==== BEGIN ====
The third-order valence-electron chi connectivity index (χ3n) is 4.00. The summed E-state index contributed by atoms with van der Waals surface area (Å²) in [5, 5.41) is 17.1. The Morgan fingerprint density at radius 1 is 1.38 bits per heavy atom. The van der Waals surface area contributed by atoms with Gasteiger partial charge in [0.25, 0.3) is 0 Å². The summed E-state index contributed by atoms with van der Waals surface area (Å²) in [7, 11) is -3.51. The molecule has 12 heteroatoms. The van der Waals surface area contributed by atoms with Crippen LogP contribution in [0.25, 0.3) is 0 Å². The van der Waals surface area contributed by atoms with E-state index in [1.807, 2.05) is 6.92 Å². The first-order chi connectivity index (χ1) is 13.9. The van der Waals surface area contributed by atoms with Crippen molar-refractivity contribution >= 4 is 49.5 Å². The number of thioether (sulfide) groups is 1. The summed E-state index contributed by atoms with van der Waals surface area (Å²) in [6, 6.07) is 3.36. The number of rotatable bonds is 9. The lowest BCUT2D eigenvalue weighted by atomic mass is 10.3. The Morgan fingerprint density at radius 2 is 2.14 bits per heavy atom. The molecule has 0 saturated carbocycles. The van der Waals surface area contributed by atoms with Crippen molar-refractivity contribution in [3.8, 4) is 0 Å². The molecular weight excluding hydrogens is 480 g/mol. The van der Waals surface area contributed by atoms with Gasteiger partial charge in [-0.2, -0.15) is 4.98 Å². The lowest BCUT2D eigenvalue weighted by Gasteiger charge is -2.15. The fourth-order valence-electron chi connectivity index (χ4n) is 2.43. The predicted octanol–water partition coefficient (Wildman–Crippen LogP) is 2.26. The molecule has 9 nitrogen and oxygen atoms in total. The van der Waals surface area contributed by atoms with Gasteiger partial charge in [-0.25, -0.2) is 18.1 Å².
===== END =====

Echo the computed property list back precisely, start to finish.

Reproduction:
The third-order valence-electron chi connectivity index (χ3n) is 4.00. The summed E-state index contributed by atoms with van der Waals surface area (Å²) in [5, 5.41) is 17.1. The Morgan fingerprint density at radius 1 is 1.38 bits per heavy atom. The van der Waals surface area contributed by atoms with Gasteiger partial charge in [0.25, 0.3) is 0 Å². The summed E-state index contributed by atoms with van der Waals surface area (Å²) in [7, 11) is -3.51. The molecule has 12 heteroatoms. The van der Waals surface area contributed by atoms with Crippen LogP contribution in [0.25, 0.3) is 0 Å². The van der Waals surface area contributed by atoms with E-state index in [1.807, 2.05) is 6.92 Å². The first-order chi connectivity index (χ1) is 13.9. The van der Waals surface area contributed by atoms with Crippen molar-refractivity contribution >= 4 is 49.5 Å². The number of thioether (sulfide) groups is 1. The summed E-state index contributed by atoms with van der Waals surface area (Å²) in [6, 6.07) is 3.36. The number of rotatable bonds is 9. The lowest BCUT2D eigenvalue weighted by atomic mass is 10.3. The Morgan fingerprint density at radius 2 is 2.14 bits per heavy atom. The molecule has 0 saturated carbocycles. The van der Waals surface area contributed by atoms with Crippen molar-refractivity contribution in [3.8, 4) is 0 Å². The molecular weight excluding hydrogens is 480 g/mol. The van der Waals surface area contributed by atoms with Gasteiger partial charge in [-0.2, -0.15) is 4.98 Å². The lowest BCUT2D eigenvalue weighted by Gasteiger charge is -2.15. The fourth-order valence-electron chi connectivity index (χ4n) is 2.43. The predicted octanol–water partition coefficient (Wildman–Crippen LogP) is 2.26. The molecule has 9 nitrogen and oxygen atoms in total. The van der Waals surface area contributed by atoms with Gasteiger partial charge in [-0.25, -0.2) is 18.1 Å².